Jeff Weigel contacted me with the information that he had prepared a proposal for a JSA/Blackhawk team-up story. The proposal was for a 48 page Prestige Format book or a two issue story arc for Legends of The DC Universe. DC had declined interest, which is a real shame, but I am pleased to present it here for Blackhawk fans to see.
I asked Jeff to tell us something about how he came about creating this proposal, and he sent me the following:
I did this as a proposal for DC a couple years ago when their big Summer event was the 12 part JSA series intended to launch the monthly series. I'd been working for a few years for Image's Big Bang comics. Big Bang is a retro anthology book that's been successful enough to stay around for almost 40 issues, but not successful enough to turn a profit. It's always been more of a labor of love for its contributors than anything else. I'd reached a point where I wanted to make a little money off my labors, and since I'd been nominated for the Russ Manning award for most promising newcomer in comics that year, it seemed like a good time to strike out into the paying mainstream. I prepared the Blackhawk/JSA proposal and the Batman proposal to submit and DC artist Rick Burchett, a casual friend of mine, liked it enough to volunteer to deliver it personally to DC editors on his next trip into New York.I don't know what clearer proof is needed that the current comics world is a strange place when comparing an artist's work to Curt Swan and Reed Crandall, two of the greats in the field, is detrimental to his career. If more comics had art like that by Swan, Crandall, and Weigel, I'd be buying more on a regular basis. But since comics average three dollars for a 16 page story these days, maybe it's a good thing (for my wallet) that they don't.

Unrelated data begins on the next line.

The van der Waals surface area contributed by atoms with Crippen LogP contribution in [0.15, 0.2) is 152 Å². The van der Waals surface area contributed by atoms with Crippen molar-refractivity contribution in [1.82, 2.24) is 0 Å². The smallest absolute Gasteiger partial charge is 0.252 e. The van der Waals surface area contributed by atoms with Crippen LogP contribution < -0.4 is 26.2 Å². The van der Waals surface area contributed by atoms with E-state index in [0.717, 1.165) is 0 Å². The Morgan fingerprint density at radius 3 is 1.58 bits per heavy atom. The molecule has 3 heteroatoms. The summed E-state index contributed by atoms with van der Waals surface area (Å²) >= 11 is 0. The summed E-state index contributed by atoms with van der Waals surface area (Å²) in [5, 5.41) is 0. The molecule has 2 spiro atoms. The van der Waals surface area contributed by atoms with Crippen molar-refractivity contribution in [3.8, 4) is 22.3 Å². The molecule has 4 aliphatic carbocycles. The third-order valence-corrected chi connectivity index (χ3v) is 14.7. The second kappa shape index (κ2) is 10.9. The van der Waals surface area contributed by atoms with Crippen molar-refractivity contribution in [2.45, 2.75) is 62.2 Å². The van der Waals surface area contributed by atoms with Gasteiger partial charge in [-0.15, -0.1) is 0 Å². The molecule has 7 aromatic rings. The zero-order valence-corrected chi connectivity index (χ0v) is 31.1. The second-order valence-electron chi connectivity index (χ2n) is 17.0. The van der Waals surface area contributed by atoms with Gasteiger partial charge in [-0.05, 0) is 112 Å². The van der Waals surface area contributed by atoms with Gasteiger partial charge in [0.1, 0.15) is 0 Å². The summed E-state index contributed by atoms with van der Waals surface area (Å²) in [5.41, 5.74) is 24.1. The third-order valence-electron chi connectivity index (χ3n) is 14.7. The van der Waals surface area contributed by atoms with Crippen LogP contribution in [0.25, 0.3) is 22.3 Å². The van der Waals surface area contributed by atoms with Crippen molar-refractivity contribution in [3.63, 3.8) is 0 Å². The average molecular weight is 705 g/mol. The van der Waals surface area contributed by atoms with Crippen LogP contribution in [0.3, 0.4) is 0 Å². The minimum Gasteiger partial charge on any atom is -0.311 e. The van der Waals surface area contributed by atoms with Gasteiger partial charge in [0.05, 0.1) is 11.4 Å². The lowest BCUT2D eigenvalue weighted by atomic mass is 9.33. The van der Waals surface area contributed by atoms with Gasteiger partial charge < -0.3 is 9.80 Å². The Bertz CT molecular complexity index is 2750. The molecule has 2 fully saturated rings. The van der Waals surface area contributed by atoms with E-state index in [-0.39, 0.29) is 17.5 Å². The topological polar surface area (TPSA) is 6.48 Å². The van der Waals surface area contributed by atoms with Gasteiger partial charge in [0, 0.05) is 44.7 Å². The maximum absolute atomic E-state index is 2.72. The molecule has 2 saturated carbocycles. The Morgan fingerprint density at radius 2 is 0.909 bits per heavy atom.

A few weeks later I got a call at my office from Mike Carlin himself. Carlin basically told me I was expending way too much effort for no good reason-- DC lawyers advise against any editors reviewing unsolicited proposals for fear of plagerism charges that could result. He also said it was too long (two single-spaced pages) and that editors don't have the time to read such a lengthy unsolicited proposal. As for the artwork, I was told it was too old-fashioned (specifically, "...too Curt Swan, Reed Crandall...") and that I wasn't up to DC's current standards. Carlin was very frank and polite. We spoke for a good 5-10 minutes. In the end it was clear DC didn't have much use for what I wanted to offer them. That's life.
I thanked him for contacting me and taking the time to have an honest discussion about the proposals. Frankly, the "old-fashioned" label is one that's dogged me with most publishers I've contacted. I have to plead guilty-- Curt Swan and Reed Crandall are role models for me, as opposed to Todd McFarlane or Jim Lee. I honestly accept such comparisons to Siver Age artist with a degree of pride. It's just that the aesthetic values I hold are out of vogue in modern comics.
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